Ambassador Garrigues said that he appreciated the good spirit that underlies the documents given to him today and hoped that we would consider the August 27 appendix further in order to find some formulas aside from the Export-Import Bank statement. He said that the restrictions imposed in connection with procurement or investment in Spain are hard for Spain and mean very little to the U.S., although he admitted [Page 1027] that Spain is placing no securities in the U.S. market. He said that Spain is only asking for aid through normal channels. He said that inflationary effects in the Spanish economy arising from the U.S. presence must be alleviated.

Ambassador Garrigues went on to say that on the military side Spain wished to rebuild its armed forces. He said that Spain will look upon the joint declaration as only a platonic declaration without teeth, and it must therefore be complemented with other documents dealing with other sides of our relations in order that something substantive is achieved.

Mr. Johnson said that the MAP agreement will continue in effect.

Ambassador Garrigues asked about information and assistance provided to NATO countries.

Mr. Johnson said that other than Greece and Turkey, there are no new MAP programs for the European members of NATO. He said that some training continues and if Spain has special training problems we would be glad to know about them. He noted that this could be the kind of subject to be taken up in the joint Consultative Committee. He said that as much or as little could be made out of this machinery as the two sides wished.

Mr. Aguirre de Carcer said that Spain would be interested in receiving information on subversive activities in other countries that is available through NATO committees. He said that the Spanish Government hears about this information, such as the management of Soviet funds, from some of the smaller NATO members.

Ambassador Garrigues turned again to the proposed declaration and asked if the last phrase of the first paragraph could be clarified.

Mr. Johnson said that it is important to bear in mind in this connection that the U.S. can only speak for itself, and that the last phrase in the first paragraph had been carefully worded so that we would not appear to be speaking for others.

The Ambassador summed up by saying that Spain continues to look for something on the economic side in addition to the Export-Import Bank, and to the removal of the restrictions he had referred to; and on the military side Spain must be sure to have the same status as other allies, receive the same information and cooperation. He said that the joint committee should in his view include more political ingredients and not be purely military. He said that NATO meetings include Foreign Ministers and this bilateral arrangement needs political membership as well.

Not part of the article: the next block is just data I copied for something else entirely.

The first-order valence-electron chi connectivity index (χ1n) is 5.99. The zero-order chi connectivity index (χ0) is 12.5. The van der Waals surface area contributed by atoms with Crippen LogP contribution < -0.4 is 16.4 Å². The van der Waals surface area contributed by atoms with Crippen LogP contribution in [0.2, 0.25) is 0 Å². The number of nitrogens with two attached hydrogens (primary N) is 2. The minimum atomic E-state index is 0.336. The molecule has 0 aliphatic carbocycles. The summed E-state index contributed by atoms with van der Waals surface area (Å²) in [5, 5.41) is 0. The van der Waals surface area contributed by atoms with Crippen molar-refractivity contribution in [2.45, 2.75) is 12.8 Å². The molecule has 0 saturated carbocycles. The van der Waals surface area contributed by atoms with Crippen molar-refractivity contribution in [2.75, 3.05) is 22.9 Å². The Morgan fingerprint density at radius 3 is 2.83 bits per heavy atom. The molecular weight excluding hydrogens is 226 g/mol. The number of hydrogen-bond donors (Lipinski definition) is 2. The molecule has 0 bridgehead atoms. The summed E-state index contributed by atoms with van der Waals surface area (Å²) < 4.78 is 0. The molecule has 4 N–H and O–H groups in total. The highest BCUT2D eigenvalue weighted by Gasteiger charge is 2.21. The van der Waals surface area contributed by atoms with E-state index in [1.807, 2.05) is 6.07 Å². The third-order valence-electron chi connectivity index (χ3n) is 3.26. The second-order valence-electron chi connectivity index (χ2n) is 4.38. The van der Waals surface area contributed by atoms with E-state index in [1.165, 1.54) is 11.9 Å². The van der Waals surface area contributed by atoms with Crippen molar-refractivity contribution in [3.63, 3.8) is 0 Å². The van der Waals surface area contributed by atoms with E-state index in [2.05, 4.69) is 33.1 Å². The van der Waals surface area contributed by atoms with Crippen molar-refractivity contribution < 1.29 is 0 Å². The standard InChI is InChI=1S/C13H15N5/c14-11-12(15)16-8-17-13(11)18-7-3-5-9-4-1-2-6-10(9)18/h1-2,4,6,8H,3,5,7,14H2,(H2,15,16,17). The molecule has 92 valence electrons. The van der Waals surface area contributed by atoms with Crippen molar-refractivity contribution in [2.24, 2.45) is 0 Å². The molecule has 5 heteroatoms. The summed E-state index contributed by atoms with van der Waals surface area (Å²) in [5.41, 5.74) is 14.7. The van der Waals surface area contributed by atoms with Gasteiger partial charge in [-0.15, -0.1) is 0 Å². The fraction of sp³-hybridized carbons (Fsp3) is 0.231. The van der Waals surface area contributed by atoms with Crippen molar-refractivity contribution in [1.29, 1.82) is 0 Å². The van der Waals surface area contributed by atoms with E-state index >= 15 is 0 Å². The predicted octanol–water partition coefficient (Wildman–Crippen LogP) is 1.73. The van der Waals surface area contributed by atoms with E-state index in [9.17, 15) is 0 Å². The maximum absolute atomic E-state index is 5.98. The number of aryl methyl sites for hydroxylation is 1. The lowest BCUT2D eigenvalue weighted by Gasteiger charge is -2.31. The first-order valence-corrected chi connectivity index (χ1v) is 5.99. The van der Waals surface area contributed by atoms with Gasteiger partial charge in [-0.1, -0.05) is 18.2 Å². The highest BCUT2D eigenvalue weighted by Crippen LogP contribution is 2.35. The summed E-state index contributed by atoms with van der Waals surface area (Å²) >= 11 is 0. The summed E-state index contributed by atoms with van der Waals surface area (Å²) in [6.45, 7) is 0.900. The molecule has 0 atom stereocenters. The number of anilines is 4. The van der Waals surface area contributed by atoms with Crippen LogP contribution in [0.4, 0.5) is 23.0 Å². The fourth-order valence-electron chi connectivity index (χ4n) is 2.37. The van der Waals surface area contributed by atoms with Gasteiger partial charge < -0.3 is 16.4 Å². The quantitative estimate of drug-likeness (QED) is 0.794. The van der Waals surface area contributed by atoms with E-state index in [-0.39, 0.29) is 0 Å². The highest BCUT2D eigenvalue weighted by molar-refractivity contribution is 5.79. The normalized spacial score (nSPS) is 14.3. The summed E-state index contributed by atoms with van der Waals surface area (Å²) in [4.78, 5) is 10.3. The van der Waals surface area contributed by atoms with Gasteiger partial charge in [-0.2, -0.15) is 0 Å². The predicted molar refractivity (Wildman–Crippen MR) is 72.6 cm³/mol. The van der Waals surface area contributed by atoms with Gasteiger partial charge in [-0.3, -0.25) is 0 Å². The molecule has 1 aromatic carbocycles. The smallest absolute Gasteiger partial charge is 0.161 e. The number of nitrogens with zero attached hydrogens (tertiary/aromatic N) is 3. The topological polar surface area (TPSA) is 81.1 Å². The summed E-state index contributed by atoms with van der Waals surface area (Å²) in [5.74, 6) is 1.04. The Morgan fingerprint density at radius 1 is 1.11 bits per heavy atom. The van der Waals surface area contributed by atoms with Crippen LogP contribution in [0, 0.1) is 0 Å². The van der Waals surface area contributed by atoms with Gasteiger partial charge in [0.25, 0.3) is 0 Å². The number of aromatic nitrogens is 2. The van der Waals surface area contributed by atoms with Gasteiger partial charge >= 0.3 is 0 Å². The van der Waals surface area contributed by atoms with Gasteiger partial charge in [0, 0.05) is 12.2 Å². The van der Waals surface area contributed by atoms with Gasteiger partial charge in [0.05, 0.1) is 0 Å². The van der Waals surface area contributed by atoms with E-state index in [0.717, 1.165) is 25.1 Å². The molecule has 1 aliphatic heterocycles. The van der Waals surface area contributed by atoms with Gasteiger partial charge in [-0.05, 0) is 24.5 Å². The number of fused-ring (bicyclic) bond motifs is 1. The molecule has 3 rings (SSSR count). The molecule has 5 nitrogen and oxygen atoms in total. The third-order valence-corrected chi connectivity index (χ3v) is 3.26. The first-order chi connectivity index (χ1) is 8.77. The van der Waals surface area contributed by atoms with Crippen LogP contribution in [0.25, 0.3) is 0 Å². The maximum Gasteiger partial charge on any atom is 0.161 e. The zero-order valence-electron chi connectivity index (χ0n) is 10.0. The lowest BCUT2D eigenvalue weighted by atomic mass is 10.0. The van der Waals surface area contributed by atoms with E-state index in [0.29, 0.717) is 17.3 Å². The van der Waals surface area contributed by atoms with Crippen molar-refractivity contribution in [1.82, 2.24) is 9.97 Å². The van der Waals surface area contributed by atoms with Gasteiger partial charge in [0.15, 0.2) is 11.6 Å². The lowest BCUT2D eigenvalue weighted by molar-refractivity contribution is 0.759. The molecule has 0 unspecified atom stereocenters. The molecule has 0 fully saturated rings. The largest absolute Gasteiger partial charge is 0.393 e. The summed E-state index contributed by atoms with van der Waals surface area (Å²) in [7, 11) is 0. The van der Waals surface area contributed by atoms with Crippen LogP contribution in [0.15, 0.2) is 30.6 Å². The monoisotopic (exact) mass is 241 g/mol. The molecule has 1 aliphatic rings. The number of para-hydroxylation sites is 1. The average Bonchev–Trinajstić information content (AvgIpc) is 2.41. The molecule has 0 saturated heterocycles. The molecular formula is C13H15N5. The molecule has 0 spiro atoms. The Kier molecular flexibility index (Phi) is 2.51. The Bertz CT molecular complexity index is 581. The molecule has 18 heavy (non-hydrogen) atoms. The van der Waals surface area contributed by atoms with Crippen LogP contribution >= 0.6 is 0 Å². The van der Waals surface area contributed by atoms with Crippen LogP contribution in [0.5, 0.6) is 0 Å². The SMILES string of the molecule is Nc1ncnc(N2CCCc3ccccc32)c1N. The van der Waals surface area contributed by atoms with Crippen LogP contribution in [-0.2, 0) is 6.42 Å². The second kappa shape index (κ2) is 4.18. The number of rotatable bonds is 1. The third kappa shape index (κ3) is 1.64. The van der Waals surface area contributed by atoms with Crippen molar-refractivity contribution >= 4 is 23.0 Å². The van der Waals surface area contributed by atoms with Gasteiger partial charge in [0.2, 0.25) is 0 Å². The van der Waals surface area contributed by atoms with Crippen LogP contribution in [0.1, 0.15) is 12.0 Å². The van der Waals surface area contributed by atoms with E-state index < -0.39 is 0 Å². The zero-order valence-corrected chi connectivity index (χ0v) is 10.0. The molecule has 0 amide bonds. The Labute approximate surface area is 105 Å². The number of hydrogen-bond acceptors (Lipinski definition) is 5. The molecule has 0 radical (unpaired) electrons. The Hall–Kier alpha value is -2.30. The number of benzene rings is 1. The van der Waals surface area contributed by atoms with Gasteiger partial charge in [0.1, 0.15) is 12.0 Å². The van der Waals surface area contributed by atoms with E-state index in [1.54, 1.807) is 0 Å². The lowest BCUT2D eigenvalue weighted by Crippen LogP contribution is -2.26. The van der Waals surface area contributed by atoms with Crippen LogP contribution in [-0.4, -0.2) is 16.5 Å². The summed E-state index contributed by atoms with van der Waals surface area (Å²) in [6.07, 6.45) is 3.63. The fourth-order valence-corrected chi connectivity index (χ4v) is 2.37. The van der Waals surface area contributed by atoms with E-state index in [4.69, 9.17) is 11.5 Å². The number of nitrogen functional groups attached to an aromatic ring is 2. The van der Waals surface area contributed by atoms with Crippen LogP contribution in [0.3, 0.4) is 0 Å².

The Ambassador said that his Government would consider carefully the documents proposed to him today. He commented on the dispersal of the Spanish Government on vacation, and said that General [Page 1028] Franco would probably not return to Madrid until September 20, although a cabinet meeting would be held in northern Spain next week.

Footnote. On September 1, Mr. Aguirre de Carcer telephoned to Mr. Beigel to say that he was preparing a Spanish translation of the documents for submission to Madrid. He inquired whether “this agreement” at the end of the first paragraph of the Joint Declaration referred to the Defense Agreement and said that this appeared to be the logic of the sentence. Mr. Beigel confirmed that this was the intention. Mr. Aguirre de Carcer also inquired about the intent of the words “continuing” in both the third and fourth paragraphs and said they could be translated two ways in Spanish. Mr. Beigel suggested that when the Embassy has prepared Spanish versions of the documents it may be useful to provide them to the Department, so that a comparison can be made by the Division of Language Services to assure that the Spanish translation conforms to the intent of the original drafts. Mr. Aguirre de Career also referred to the phrase “a threat to either country, and to the facilities” and asked whether this meant “or” as well as “and”. Mr. Beigel said the use of “and” was deliberate and was intended to imply a general threat to the country in which a threat to the facilities would be a corollary, and not merely a threat to some part of either country.

  1. Source: Department of State, Central Files, Pol Sp-US. Secret. Drafted by Beigel and approved in G on September 5.
  2. Not found, but an undated summary of this 64-page memorandum indicated that its principles would have committed the United States to assist Spain in a number of ways. (Ibid., Def 15–4 Sp-US)
  3. Neither printed. Except for minor drafting changes, the declaration and exchange of notes are the same as those signed on September 26. For texts, see Department of State Bulletin, October 28, 1963, pp. 686–687.
  4. Not found.
  5. Not found.